If you do not ask, you will not receive. This story is a testament to the power of asking even when it seems absolutely ridiculous.
Ray Duffy decided to go under the knife at Edinburgh Royal Infirmary after receiving a letter in his eBay package from the wife of a man waiting for a transplant.
The 53-year-old said: “Back in 2013, my partner bought a top on eBay and it arrived wrapped up in brown wrapping paper which the sender had hand-drawn cartoons of animals all over.
“She had also written a thank-you note explaining that her husband was on the transplant waiting list, had lost his job and that now and then they would sell things they didn’t need on eBay so they could buy their kids a treat.
“She said that she drew the pictures to put a smile on people’s faces as they had helped her put a smile on her children’s faces.
“I’ll never forget it. It was just a really nice gesture from a complete stranger and I couldn’t help feeling a bit queasy – here we are in the 21st century and there are families struggling while waiting for transplants. I felt so helpless.”
The operations manager, from Gordon in Berwickshire, said he remembered thinking, “If I could, I would give her husband my kidney,” but explained that he “didn’t know living organ donation was legal at that time”.
Ray kept the note safe and said he would “read it and think about it every so often” but it wasn’t until 2015 when stuck in traffic on the Edinburgh City Bypass that he learned about altruistic organ donation, where a living person anonymously donates organs to a stranger.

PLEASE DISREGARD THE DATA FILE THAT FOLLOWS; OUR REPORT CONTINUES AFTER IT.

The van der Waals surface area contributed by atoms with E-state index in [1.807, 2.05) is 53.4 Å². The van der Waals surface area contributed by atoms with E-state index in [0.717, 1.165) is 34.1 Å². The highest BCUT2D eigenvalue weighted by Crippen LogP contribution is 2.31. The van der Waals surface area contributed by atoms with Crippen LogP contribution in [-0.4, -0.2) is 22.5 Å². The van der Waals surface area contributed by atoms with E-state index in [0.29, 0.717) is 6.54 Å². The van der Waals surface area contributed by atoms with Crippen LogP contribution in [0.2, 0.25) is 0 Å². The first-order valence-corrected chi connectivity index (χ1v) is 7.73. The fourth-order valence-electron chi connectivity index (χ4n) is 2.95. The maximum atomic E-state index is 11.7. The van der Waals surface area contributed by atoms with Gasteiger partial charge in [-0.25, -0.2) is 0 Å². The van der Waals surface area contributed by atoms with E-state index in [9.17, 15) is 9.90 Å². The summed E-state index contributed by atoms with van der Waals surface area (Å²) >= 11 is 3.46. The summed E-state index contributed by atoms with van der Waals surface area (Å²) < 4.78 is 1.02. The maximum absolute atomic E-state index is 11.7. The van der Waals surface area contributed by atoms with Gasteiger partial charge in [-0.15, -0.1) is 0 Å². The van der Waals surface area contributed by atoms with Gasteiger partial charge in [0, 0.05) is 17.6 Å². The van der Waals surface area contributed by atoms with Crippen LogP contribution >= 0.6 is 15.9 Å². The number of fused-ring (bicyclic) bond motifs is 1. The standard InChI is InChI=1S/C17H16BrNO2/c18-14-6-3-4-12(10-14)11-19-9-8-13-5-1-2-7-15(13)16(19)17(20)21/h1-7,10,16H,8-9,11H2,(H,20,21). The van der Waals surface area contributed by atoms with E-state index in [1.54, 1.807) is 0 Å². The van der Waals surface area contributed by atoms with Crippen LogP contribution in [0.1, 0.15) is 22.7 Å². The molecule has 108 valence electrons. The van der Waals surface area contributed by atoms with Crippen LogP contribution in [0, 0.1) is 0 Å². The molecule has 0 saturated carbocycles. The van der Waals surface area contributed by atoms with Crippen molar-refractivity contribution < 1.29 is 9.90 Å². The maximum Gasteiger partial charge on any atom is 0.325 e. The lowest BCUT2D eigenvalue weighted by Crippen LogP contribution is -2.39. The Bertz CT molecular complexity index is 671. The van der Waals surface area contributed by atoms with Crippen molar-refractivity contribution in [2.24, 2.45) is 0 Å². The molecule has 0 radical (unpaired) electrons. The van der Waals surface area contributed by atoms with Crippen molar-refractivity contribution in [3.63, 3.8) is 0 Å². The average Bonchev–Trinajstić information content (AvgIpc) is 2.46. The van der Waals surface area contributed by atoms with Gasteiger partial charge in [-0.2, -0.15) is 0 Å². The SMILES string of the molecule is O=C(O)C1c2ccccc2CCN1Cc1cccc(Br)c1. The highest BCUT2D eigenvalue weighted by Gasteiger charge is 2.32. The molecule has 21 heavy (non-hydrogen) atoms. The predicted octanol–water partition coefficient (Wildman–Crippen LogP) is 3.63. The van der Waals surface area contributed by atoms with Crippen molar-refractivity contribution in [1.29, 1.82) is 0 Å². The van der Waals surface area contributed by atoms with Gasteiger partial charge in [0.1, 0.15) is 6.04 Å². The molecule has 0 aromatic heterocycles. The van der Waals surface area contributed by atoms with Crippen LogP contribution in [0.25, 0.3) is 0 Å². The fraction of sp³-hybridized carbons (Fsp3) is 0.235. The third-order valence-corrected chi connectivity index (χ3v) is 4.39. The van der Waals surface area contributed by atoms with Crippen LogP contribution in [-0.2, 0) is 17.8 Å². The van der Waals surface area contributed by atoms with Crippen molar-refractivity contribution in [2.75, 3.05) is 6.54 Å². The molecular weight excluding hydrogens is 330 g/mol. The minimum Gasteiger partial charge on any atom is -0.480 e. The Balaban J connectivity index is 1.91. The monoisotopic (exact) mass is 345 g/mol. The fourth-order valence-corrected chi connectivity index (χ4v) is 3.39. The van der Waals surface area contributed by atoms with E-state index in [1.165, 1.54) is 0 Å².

He said: “I went to change the music on the radio and I pressed the wrong button and accidentally tuned into an interview of a man speaking about his experience donating a kidney.
“That was the light bulb moment, I just knew I was going to do it. I registered in November and started the assessment process straight away.”
After the year-long process of mental, physical and medical assessments which ensures he was in a fit state to undergo the operation in March 2017, Ray checked in to the Edinburgh Royal Infirmary to undergo the surgery.
He said: “It was a very humbling experience to be able to do something like that for someone else. I know it’s not for everyone and it’s a huge decision but for me it just felt right.”
Since his operation, the keen climber has undertaken many awareness-raising challenges to promote organ donation, the next of which will see him take on the eight-hour vertical climb of the Old Man of Hoy sea stack in Orkney on Monday.
Ray, who quickly regained full health after the operation, now works with Give a Kidney to help educate people about organ donation.
Give a Kidney chairman Chris Jones said: “Mr Duffy’s climbing challenge is brilliant because it shows that donors come back to 100 per cent health after donating.
“In Scotland, there are over 400 people who need a transplant. With efforts like Mr Duffy’s, we hope to get more people donating kidneys.”
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